Psychological type is a theory of personality developed by Swiss psychiatrist Carl G. Jung to explain the normal differences between healthy people. Based on his observations, Jung concluded that differences in behavior result from people’s inborn tendencies to use their minds in different ways. As people act on these tendencies, they develop patterns of behavior. Jung’s psychological type theory defines eight different patterns of normal behavior, or types, and gives an explanation of how types develop.
Components of Jung’s Picture of Personality
Jung observed that when people’s minds are active, they are involved in one of two mental activities:
- Taking in information, perceiving, or
- Organizing that information and coming to conclusions, judging
He identified two opposite ways that people perceive, which he called sensation and intuition, and two opposite ways that people judge, which he called thinking and feeling. Jung also observed that individuals tend to focus their energy and be energized more by the external world of people, experience, and activity or more by the internal world of ideas, memories, and emotions. He called these two orientations of energy extraversion (acting in the outer world) and introversion (reflecting in the inner world). While each of the four mental processes – Sensing, Intuition, Thinking, and Feeling – has its own predictable characteristics, each also takes on a different flavor depending on whether the process is focused more on the outer Extraverted world or on the inner Introverted world.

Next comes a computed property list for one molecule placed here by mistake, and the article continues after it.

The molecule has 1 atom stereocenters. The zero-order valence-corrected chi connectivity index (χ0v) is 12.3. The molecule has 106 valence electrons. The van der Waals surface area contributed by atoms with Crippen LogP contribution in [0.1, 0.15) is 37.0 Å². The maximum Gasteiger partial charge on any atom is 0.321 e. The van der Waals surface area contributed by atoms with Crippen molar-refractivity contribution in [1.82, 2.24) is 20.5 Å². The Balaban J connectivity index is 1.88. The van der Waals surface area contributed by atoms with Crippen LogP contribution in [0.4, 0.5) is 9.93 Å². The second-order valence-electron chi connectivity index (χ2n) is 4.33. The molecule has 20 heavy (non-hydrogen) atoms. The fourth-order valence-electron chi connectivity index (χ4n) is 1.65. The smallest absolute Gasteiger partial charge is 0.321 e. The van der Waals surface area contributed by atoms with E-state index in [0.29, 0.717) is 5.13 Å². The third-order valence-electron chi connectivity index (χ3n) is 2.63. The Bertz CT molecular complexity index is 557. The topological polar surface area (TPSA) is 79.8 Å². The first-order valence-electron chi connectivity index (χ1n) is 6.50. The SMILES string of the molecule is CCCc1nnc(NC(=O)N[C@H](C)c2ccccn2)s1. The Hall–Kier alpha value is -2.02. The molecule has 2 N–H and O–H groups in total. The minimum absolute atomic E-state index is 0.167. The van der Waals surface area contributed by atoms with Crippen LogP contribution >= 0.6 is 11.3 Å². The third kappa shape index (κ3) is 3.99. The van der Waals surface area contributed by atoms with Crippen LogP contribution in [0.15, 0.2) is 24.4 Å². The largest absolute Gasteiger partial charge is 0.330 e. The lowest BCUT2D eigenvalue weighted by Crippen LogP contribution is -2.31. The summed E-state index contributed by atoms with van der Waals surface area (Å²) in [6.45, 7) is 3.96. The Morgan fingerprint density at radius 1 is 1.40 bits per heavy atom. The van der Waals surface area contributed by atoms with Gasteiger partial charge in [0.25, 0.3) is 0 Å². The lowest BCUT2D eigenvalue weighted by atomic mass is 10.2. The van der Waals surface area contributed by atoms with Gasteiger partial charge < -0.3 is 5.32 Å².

When we use our preferred methods, we are generally at our best and feel most competent, natural, and energetic.
- Where they prefer to focus their attention and get energy (Extraversion or Introversion)
- The way they prefer to take in information (Sensing or Intuition)
- The way they prefer to make decisions (Thinking or Feeling)
- How they orient themselves to the external world – with a Judging process or a Perceiving process (Judging or Perceiving)
Things to remember about temperament is that it does not explain everything. Human personality is much more complex. There is no right or wrong to these preferences. Each identifies normal and valuable behaviors. This post has been cited from the ‘Introduction to Type” workbook by Isabel Briggs Myers.